A Primer on Polls

How they work. The history of polls. How a magazine went bankrupt over a poll. Amusing anecdotes about polls. Can you trust a Cosmo or Playboy poll? The accuracy of polls. And many other facts.

by Jean Marie Hamilton

It’s estimated that in 1980 candidates for local and national public office spent approximately $20 million on polls and that over 1,500 surveys were taken during the election year. In addition, corporations spent over $750 million polling Americans about their opinions on everything from soup to nuts. Polling has become a $4 billion-a-year business, and if past history is any predictor, polling in 1984 will surpass all previous records.

Beginning officially February 28 with the New Hampshire primary, and unofficially February 20 with the Iowa caucuses, the public will be inundated with pollsters’ perceptions of how it will vote in the November presidential elections, for while there are as many kinds of polls as there are subjects to be polled, the presidential poll is the standard against which all other polls are measured. It is the poll for which most pollsters use their most advanced and expensive techniques to assure accuracy, the poll that is immediately judged to be a success or a failure. It’s been known to make or break pollsters and has sent one magazine to its demise. Ironically, for a good many noted pollsters, the consumer market poll or market research and not the election poll is the principal source of revenue.

For the uninitiated, we present here a guide to polling in America – with special emphasis on political polling – something to help the nonpolled (according to research, only 15 to 35 percent of the American public has ever been asked its opinion on soup or nuts or anything else) make it through the 1,500th survey on the race for our vote.


The poll as we know it today came into existence in the 1930s, but the art of determining how people are going to vote, who is going to win an election and what the public opinion of the day is has been practiced throughout U.S. history. A look at the time line below makes it clear that the poll has been making news for years, and will continue to do so.

1700s: Poll books of early politicians record who voted and how they voted.

Jefferson Administration, 1801-1809: Regular canvassing of voters – by individual political parties of party members only – begins. Voters are asked about their voting intentions only, and demographic questions or attitudinal questions are not included.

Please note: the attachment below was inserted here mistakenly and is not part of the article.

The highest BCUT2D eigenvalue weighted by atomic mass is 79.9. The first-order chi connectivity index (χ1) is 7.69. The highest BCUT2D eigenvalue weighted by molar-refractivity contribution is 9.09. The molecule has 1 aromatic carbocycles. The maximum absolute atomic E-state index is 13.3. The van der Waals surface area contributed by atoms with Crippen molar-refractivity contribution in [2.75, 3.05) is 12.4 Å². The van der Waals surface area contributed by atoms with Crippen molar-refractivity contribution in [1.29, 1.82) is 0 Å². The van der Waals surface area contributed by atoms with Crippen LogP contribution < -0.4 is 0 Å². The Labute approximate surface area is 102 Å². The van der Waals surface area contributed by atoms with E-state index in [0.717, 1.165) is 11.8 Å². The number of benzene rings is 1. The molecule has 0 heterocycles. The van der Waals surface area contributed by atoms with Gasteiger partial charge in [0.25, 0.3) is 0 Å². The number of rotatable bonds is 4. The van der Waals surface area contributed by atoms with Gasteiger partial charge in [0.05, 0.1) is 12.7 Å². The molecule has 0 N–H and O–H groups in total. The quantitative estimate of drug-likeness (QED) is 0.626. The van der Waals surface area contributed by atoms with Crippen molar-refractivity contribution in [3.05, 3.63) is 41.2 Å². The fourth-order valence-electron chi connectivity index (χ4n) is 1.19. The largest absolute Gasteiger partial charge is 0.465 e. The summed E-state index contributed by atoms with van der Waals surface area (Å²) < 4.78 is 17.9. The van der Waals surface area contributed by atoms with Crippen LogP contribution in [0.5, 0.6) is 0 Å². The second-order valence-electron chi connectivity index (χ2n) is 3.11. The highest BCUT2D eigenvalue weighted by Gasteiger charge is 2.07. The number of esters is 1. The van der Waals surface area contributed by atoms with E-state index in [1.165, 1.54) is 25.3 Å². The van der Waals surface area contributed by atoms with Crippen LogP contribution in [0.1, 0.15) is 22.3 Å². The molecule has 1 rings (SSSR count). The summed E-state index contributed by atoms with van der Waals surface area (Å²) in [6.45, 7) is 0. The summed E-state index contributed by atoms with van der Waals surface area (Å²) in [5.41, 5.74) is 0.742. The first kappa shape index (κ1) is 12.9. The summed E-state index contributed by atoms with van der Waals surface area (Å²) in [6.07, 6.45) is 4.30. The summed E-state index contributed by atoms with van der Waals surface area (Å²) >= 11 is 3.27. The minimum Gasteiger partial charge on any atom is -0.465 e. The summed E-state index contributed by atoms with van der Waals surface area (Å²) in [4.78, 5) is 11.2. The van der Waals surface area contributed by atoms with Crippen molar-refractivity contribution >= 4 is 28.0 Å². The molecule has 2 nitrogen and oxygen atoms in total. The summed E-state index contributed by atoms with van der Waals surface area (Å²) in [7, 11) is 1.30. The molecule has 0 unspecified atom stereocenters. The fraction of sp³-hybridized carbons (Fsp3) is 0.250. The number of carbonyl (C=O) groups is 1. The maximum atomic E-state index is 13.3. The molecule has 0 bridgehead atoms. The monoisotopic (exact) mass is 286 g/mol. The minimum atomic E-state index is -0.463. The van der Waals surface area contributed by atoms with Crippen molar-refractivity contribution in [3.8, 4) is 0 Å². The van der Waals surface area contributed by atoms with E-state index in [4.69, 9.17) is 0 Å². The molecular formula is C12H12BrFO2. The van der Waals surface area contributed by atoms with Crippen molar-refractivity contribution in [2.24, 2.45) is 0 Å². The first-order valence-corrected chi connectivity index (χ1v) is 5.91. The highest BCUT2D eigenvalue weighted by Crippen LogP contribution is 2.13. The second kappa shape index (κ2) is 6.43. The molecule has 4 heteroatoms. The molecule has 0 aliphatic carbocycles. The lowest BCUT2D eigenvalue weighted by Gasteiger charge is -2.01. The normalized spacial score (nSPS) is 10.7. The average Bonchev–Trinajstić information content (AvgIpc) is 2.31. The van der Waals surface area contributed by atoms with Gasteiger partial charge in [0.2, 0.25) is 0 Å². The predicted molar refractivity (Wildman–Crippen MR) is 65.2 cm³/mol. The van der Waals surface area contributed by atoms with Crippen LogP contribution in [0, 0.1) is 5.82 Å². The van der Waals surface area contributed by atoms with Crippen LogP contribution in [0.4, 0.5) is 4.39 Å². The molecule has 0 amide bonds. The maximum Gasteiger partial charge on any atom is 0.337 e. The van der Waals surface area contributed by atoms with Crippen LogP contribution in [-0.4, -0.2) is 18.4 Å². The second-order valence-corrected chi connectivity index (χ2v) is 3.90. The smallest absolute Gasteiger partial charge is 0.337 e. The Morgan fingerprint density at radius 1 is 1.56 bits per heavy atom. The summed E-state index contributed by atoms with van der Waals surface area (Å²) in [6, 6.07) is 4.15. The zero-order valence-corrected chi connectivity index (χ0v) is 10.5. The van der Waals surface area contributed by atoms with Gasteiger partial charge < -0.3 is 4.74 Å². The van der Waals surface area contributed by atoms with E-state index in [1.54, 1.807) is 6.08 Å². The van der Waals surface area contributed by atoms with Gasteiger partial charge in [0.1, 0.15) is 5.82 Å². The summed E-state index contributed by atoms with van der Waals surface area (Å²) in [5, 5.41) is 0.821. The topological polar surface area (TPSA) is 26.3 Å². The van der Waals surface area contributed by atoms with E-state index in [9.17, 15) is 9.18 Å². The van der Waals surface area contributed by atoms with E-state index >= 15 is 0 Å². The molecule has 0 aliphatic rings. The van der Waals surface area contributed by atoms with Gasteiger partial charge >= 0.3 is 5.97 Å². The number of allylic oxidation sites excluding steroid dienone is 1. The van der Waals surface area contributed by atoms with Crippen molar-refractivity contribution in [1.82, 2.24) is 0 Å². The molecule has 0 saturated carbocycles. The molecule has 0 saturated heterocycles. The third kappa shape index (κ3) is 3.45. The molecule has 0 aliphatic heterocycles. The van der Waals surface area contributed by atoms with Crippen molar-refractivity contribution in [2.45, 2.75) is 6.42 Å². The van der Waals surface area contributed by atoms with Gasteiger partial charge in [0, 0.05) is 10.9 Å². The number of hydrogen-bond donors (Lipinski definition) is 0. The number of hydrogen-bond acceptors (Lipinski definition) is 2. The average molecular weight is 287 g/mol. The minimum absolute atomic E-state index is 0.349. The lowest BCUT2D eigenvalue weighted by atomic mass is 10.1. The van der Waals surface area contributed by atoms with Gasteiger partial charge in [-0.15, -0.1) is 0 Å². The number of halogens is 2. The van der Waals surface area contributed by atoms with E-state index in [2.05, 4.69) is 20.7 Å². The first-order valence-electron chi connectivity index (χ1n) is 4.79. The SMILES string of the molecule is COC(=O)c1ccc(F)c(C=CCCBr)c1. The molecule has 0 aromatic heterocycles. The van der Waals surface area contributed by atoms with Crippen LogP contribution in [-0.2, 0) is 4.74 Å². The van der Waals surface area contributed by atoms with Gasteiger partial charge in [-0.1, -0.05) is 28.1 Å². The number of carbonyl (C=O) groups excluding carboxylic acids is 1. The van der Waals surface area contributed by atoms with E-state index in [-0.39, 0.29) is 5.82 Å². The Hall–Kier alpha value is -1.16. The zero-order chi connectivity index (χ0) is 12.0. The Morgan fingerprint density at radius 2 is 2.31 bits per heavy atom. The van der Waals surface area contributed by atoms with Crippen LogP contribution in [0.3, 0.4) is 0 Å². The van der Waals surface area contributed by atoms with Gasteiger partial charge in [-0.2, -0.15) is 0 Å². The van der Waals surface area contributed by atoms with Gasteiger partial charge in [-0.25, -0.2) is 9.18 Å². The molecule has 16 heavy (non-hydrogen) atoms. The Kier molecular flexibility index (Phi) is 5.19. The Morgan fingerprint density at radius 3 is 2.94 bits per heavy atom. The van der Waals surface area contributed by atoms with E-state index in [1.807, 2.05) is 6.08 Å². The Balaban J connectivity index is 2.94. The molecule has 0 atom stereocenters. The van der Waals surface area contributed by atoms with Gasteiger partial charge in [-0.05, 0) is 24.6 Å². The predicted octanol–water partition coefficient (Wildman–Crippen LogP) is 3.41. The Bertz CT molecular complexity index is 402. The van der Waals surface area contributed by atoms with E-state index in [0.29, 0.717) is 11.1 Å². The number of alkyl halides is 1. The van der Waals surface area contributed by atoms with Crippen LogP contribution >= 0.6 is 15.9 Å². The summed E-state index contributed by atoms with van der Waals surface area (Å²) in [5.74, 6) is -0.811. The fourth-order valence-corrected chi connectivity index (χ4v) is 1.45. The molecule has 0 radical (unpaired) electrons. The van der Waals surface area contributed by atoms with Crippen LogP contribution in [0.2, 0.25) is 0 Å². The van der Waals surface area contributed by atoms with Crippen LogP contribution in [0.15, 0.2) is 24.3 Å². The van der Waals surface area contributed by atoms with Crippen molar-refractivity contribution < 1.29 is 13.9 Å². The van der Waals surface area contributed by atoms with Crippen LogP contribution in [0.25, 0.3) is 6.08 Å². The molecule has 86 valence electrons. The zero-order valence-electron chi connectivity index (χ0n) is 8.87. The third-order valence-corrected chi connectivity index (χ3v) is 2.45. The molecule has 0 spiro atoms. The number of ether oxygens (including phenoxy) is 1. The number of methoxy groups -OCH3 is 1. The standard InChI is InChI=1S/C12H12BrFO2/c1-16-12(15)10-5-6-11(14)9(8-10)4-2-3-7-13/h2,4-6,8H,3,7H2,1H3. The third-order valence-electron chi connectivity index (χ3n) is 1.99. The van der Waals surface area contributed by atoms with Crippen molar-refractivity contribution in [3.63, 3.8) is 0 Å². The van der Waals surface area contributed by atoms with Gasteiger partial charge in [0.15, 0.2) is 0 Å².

Nineteenth Century: Canvassing becomes widely utilized, with national parties using armies of volunteers to canvass voters.

1824: The first recorded straw vote appears in the Harrisburg Pennsylvanian; Andrew Jackson is the favored presidential candidate in Wilmington.

1850: J.D.B. DeBow, the director of the 1850 census, utilizes the concept of the random sample, sampling 23 counties and cross-tabulating data regarding marriage, schooling and inequality of wealth.

1888: The term “dark horse” is used by the Boston Journal to describe a candidate other than the leading contenders likely to emerge as a winner of an election. The process of election watching and candidate watching becomes known as horse-race journalism.

1892: The Democratic National Committee spends $2.5 million to circulate campaign pamphlets and personalized letters and sponsor 14,000 field workers and orators. The Republican National Committee spends $3.5 million in 1896 to sponsor what author Richard Jensen, writing in Public Opinion, calls polling, with an “intensity never matched before or since in a democratic society.”

1896: Chicago newspapers conduct straw polls to determine the outcome of the McKinley-Bryan presidential election. The Chicago Record spends $60,000 plus to mail postcard ballots to each of the registered voters in Chicago and to a random sample of one voter out of every eight in twelve Midwestern states. A quarter of a million returns predict McKinley will win and are off by only .04 percent in Chicago, but fail outside of Chicago.

First three decades of the twentieth century: Straw polls become even more popular and are conducted by the Hearst Newspapers, New York Herald, Cincinnati Enquirer, Columbus Dispatch, Chicago Tribune, Omaha World-Herald and the Des Moines Tribune, among others.